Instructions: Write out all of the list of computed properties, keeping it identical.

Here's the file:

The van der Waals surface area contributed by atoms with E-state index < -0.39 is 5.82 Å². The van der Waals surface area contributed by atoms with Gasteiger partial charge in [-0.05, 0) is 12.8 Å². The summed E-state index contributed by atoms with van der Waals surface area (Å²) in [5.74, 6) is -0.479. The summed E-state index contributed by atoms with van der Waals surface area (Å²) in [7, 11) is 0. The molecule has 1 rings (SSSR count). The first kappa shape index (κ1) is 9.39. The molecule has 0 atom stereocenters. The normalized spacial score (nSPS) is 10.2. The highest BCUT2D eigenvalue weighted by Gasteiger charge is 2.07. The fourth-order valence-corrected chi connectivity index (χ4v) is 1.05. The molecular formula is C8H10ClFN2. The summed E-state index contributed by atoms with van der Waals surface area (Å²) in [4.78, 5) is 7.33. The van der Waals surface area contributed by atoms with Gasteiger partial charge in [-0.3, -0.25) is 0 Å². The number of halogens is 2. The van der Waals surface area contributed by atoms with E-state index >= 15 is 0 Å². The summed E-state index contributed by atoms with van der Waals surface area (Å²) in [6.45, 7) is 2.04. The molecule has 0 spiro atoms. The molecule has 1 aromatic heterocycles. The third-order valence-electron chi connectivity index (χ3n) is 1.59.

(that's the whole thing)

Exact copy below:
The van der Waals surface area contributed by atoms with E-state index < -0.39 is 5.82 Å². The van der Waals surface area contributed by atoms with Gasteiger partial charge in [-0.05, 0) is 12.8 Å². The summed E-state index contributed by atoms with van der Waals surface area (Å²) in [5.74, 6) is -0.479. The summed E-state index contributed by atoms with van der Waals surface area (Å²) in [7, 11) is 0. The molecule has 1 rings (SSSR count). The first kappa shape index (κ1) is 9.39. The molecule has 0 atom stereocenters. The normalized spacial score (nSPS) is 10.2. The highest BCUT2D eigenvalue weighted by Gasteiger charge is 2.07. The fourth-order valence-corrected chi connectivity index (χ4v) is 1.05. The molecular formula is C8H10ClFN2. The summed E-state index contributed by atoms with van der Waals surface area (Å²) in [4.78, 5) is 7.33. The van der Waals surface area contributed by atoms with Gasteiger partial charge in [-0.3, -0.25) is 0 Å². The number of halogens is 2. The van der Waals surface area contributed by atoms with E-state index >= 15 is 0 Å². The summed E-state index contributed by atoms with van der Waals surface area (Å²) in [6.45, 7) is 2.04. The molecule has 0 spiro atoms. The molecule has 1 aromatic heterocycles. The third-order valence-electron chi connectivity index (χ3n) is 1.59.